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- Open Access
Recurrent TET2 mutations in adult T cell leukemia (ATL) and identification of a Single Nucleotide polymorphism in TET2 region predisposing to ATL development
Retrovirology volume 12, Article number: O12 (2015)
Deregulation of DNA methylation, such as inactivation of the Ten-Eleven Translocation 2 (TET2) gene by haplo-insufficiency, has been recently identified in malignant hematologic diseases. Inactivating mutations of TET2 were first described in myeloid disorders and more recently in peripheral T-cell lymphomas especially those that are harboring T follicular helper features like angio-immunoblastic T cell lymphoma. In order to determine new oncogenic pathways in Adult T cell leukemia/lymphoma (ATLL), we investigated the presence of TET2 coding sequence mutations and their clinical relevance in a retrospective cohort of 66 ATL patients. We identified mono allelic inactivating mutations of TET2 gene in 12 patients of 66 analyzed (18%). Of the 51 patients with aggressive forms (acute and lymphoma), 11 (22%) had TET2 mutations while only one (7%) of the 12 patients with indolent forms had a TET2 mutation. Of the 12 mutated patients, 8 showed the same recurrent point mutation known as a Single Nucleotide polymorphism (SNP), which creates a frameshift resulting in the introduction of premature stop codon in one allele and lead to haplo-insufficiency. We have characterized this SNP and demonstrated that the mutated gene encodes for a truncated form of Tet2 that is no longer catalytically active. We then addressed whether this mutation could predispose to ATL development by sequencing the TET2 SNP region in 50 HTLV-1 carriers from French Guyana matching the African or French Caribbean origins of the patients. We found that the percentage of the mutation in this control population was around 4%, which is similar to that of the African population and is three fold less than in our ATL cohort. This finding suggests that this mutation could be a predisposal factor for developing an ATL. In conclusion, we have showed that TET2 mutations are frequently associated with ATL, notably the aggressive forms, and that a TET2 SNP may predispose to ATL development.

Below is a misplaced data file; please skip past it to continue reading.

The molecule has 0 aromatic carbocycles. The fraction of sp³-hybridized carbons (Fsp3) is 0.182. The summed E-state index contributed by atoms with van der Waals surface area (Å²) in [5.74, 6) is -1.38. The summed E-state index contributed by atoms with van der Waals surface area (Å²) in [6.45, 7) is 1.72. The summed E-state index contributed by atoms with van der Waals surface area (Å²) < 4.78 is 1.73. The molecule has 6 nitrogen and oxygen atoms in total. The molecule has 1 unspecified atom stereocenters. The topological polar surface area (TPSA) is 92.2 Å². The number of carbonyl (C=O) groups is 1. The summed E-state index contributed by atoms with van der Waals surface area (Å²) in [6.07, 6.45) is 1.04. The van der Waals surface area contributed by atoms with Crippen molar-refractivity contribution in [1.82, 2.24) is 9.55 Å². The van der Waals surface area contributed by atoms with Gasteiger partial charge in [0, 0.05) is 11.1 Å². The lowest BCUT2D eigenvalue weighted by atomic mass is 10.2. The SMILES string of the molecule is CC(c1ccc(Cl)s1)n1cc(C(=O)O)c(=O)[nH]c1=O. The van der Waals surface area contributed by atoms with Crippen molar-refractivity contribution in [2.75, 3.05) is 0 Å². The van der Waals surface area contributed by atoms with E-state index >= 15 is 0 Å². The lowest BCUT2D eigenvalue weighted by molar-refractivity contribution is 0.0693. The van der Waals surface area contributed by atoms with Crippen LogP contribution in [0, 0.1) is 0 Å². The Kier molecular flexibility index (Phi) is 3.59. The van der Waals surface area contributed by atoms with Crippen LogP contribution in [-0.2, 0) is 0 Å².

and Olivier Hermine contributed equally to this work.
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Marçais, A., Hanssens, K., Waast, L. et al. Recurrent TET2 mutations in adult T cell leukemia (ATL) and identification of a Single Nucleotide polymorphism in TET2 region predisposing to ATL development. Retrovirology 12, O12 (2015). https://doi.org/10.1186/1742-4690-12-S1-O12
- Premature Stop Codon
- Aggressive Form
- TET2 Gene
- Recurrent Point
- Follicular Helper